Thinking Carrots

By Beth Cecil
Owensboro Health Healthpark dietitian

I read an article the other day about carrots. They are in season this time of year so I asked my daughter Shelby if she had any idea why.

She said it must be “because rabbits represent Easter, which is coming up, and rabbits eat carrots.” I loved her analysis. Not bad for an eight year old.  

Actually, carrots are available year round but fresh young carrots that are the sweetest are available March through October so now is the perfect time to include them in your diet.

Your parents were right

Growing up, I always associated eating carrots with better vision. I can still remember my parents telling me to eat my carrots so I could see better.

Turns out they were right. Carrots contain beta-carotene, which helps to protect vision, especially night vision. Beta-carotene's powerful antioxidant properties may even protect against macular degeneration and senile cataracts. Color can be powerful and the bright cheery orange hue that carrots exhibit comes from beta-carotene. In addition to the vision benefits, these carotenoids may help reduce the risk of heart disease and some types of cancers. High carotenoid intake has been associated with a decrease in breast cancer along with cancers of the bladder, cervix, prostate, colon, esophagus and larynx. 

Carrots go way back

Interestingly, carrots originated about 5,000 years in central Asian and Middle Eastern countries. Back then however, carrots looked a little different than most do today, as they were purple or white in color. Eventually, a yellow-rooted carrot variety appeared in Afghanistan, was further cultivated, and has developed into the carrot we known today.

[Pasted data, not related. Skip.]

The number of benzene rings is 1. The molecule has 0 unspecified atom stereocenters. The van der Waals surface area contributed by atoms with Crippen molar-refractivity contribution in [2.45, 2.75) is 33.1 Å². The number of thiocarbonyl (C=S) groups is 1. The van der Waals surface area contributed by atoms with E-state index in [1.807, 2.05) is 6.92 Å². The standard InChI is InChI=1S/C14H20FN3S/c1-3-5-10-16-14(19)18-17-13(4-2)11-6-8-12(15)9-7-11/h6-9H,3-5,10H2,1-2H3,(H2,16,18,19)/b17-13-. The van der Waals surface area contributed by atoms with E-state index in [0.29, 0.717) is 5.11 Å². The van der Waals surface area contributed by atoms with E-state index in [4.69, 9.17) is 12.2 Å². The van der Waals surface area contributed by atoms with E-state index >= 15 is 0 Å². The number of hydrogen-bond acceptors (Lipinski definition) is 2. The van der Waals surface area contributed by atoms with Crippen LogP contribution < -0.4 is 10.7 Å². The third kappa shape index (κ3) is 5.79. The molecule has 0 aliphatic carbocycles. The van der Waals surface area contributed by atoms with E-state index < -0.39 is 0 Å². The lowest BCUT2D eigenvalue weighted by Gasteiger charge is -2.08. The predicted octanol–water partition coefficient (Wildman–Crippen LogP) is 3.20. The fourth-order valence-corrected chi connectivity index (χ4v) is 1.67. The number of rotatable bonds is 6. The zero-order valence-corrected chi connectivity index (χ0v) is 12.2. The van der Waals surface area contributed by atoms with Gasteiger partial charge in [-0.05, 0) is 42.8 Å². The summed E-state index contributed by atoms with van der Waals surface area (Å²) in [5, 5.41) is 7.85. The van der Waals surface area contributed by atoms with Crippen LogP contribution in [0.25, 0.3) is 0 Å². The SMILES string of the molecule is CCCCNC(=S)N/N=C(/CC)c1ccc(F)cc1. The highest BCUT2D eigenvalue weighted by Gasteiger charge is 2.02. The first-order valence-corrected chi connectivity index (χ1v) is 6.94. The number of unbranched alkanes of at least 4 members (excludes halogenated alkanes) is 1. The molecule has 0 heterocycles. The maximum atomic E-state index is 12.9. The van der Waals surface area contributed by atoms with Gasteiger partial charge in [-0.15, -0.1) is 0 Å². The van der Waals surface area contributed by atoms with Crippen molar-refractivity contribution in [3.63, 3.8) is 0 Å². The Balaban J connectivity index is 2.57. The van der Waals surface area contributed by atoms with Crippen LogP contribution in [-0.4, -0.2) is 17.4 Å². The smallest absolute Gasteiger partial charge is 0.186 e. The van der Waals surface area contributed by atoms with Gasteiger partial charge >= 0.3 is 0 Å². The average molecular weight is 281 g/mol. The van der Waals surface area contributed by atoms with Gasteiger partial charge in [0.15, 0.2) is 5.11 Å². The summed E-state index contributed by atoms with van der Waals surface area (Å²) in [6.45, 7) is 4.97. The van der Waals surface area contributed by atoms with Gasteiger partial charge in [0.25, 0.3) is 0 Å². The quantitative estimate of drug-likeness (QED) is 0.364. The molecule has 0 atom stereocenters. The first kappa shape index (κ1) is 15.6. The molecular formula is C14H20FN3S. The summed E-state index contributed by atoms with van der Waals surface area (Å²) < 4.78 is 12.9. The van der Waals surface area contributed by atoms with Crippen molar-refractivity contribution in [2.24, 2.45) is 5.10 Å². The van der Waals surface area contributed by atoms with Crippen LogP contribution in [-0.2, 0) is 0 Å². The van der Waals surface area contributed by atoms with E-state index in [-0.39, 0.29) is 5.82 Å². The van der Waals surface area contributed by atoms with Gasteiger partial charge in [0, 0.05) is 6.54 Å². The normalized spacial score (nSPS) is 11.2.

Carrots were the first vegetable to be canned commercially. California grows over half the carrots grown in the United States .

Carrots are fat free, cholesterol free, low in sodium, an excellent course of vitamin A, a good source of fiber and vitamin C and are low in calories. One cup of raw carrots has only about 50 calories.

Adding orange to your diet

Carrots are extremely versatile so their wonderful flavor and health benefits can be enjoyed in many ways. These orange jewels can be eaten raw or cooked. Try them shredded in salads, soups, chili, meatloaf or marinara. They are great roasted with pork or chicken or included with a lean pot roast. 

Carrots make a perfect snack or addition to any lunch. And of course we can’t forget that carrots can even be enjoyed in desserts such as yummy carrot cake or bread. 

When selecting carrots, pick ones that are firm with a deep orange color and fresh bright green tops. Remove the tops, and they can be stored in the refrigerator crisper for up to 2 weeks.

Here is a healthy carrot recipe to try.

Asian Carrot Slaw

  • Three-fourths a pound of carrots, peeled and shaved with a vegetable peeler
  • 4 thinly sliced scallions
  • 2 Tablespoons Rice Vinegar
  • 1 Tablespoon Olive Oil
  • 1 Tablespoon sesame seeds
  • 1 Tablespoon lime juice

Combine all ingredients in a bowl. Toss and season with pepper as desired.

Makes 4 servings:  Per serving: 83 calories, 4.8 grams fat (0.4 grams saturated), 10 grams carbohydrate, 1.5 grams protein and 2.8 grams fiber

Read other articles by Beth

Meet Our Dietitian

At Owensboro Health, you’ll get nutrition counseling from a registered nutritionist — an expert in medical nutrition therapy. Beth Cecil, RDN, LD (right), is certified in food allergy management and is a Lifestyle Coach for the Diabetes Prevention Program. She also holds a Certificate of Training in Childhood and Adolescent Management, so you can trust her to care for your or your loved one’s specialized needs.